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An Amazon Best Book of the Month, July 2013: Like many books about time travel, including Stephen King’s 11/23/64 and the author’s own The Confessions of Max Tivoli, this achingly lovely novel examines the power of nostalgia and longing and hope. When we first meet Greta Wells, she lives in 1985 Greenwich Village and is mightily depressed by the death of her beloved gay twin brother from an unnamed disease that is clearly AIDS. On the advice of her psychiatrist, she begins shock treatments, which somehow let her travel to her would-have-been life in 1918, and one in 1943. Surrounded by the same people in the garb and custom of the various eras--her dead brother’s lover, a slightly nutty Aunt who made me think of Endora from TV’s Bewitched, and the lover who eventually leaves her in 1985--Greta (and we) come to see that things never really change and that, as they say, Wherever you go, there you are. Deftly and with great heart, Greer shows us that sadness is universal and timeless. But then, so is love. --Sara Nelson
9 Songs that Inspired Andrew Sean Greer
I lived through 1985, but I didn’t live through 1941 or 1918, the other eras of Greta’s life, so I tried to imagine what I would have listened to back then. A mad mix of everything, it turns out—from swing to classical to vaudeville.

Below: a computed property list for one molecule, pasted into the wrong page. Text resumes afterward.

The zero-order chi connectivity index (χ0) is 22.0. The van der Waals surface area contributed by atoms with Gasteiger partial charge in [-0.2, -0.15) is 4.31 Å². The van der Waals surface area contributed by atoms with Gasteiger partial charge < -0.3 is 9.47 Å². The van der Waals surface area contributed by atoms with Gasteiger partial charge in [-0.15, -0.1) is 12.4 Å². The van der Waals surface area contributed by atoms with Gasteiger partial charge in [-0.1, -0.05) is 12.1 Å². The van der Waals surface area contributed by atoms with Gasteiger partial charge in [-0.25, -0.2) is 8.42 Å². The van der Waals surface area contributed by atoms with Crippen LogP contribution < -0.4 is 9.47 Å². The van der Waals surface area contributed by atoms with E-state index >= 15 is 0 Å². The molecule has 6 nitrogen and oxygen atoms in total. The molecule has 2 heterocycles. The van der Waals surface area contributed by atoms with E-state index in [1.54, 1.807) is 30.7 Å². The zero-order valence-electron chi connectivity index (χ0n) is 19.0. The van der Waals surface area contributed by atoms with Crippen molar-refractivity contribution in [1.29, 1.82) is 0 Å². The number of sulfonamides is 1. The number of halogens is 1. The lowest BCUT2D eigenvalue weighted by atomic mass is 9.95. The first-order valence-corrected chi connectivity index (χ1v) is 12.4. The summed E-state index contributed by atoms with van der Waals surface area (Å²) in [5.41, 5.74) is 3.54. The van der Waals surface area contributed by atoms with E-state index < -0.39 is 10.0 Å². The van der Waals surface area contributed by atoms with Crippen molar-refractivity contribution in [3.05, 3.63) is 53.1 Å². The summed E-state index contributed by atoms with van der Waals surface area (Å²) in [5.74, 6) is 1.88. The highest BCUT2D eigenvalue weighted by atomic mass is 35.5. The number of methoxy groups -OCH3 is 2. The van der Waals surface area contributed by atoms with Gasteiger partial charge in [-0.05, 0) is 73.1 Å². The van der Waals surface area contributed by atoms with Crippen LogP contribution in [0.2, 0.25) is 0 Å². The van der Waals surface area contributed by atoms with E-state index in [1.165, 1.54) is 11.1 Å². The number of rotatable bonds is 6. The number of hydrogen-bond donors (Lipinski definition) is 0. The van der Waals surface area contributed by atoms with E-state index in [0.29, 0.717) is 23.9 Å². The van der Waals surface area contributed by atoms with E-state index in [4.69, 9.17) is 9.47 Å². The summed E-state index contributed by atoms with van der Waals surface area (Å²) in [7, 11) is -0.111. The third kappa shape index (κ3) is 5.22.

1. When Tomorrow Comes by The Eurythmics
1985 was full of pop sounds, but for me I always loved a brokenhearted woman who sang like a robot. Annie Lennox helped me survive adolescence with her lovelorn lyrics and cold cold heart. And yet—so full of hope. If there were a movie of Greta Wells, it would begin with this song about “tomorrow.”
2. Close To Me by The Cure
Almost as good as a robot lady for me was a man falling apart. Being fifteen, putting this into my Walkman, and hearing The Cure breathing into my ear. Shocking. Raw and sad and full of desperate love, just like Greta. Listen to the swinging brass section—echoes of the past.
3. La Vie En Rose by Grace Jones
Grace Jones, the ultimate robot chanteuse. This patient nostalgic remake (she doesn’t sing for two and a half minutes): I picture Greta playing it as she lies in bed and thinks about her life.
4. Chattanooga Choo Choo by The Andrews Sisters
I just had to. 1941. What could better capture the spirit of America on the brink of war? They are really swinging on this one by the two minute mark.
5. Lady in the Dark: The Saga of Jenny by Gertrude Lawrence
It wasn’t all swing swing swing in 1941—there was wit and elegance to the era, including this Kurt Weil number. It pretends to be a moral tale about how a woman should not make up her mind. Of course it really does quite the opposite.
6. Everything Happens to Me by Billie Holiday
Oh Billie. A comical journey through the mishaps of a woman’s life, but Billy Holiday gives it real despair. I imagine this playing in Greta’s kitchen as she smokes a cigarette while the casserole heats in the oven.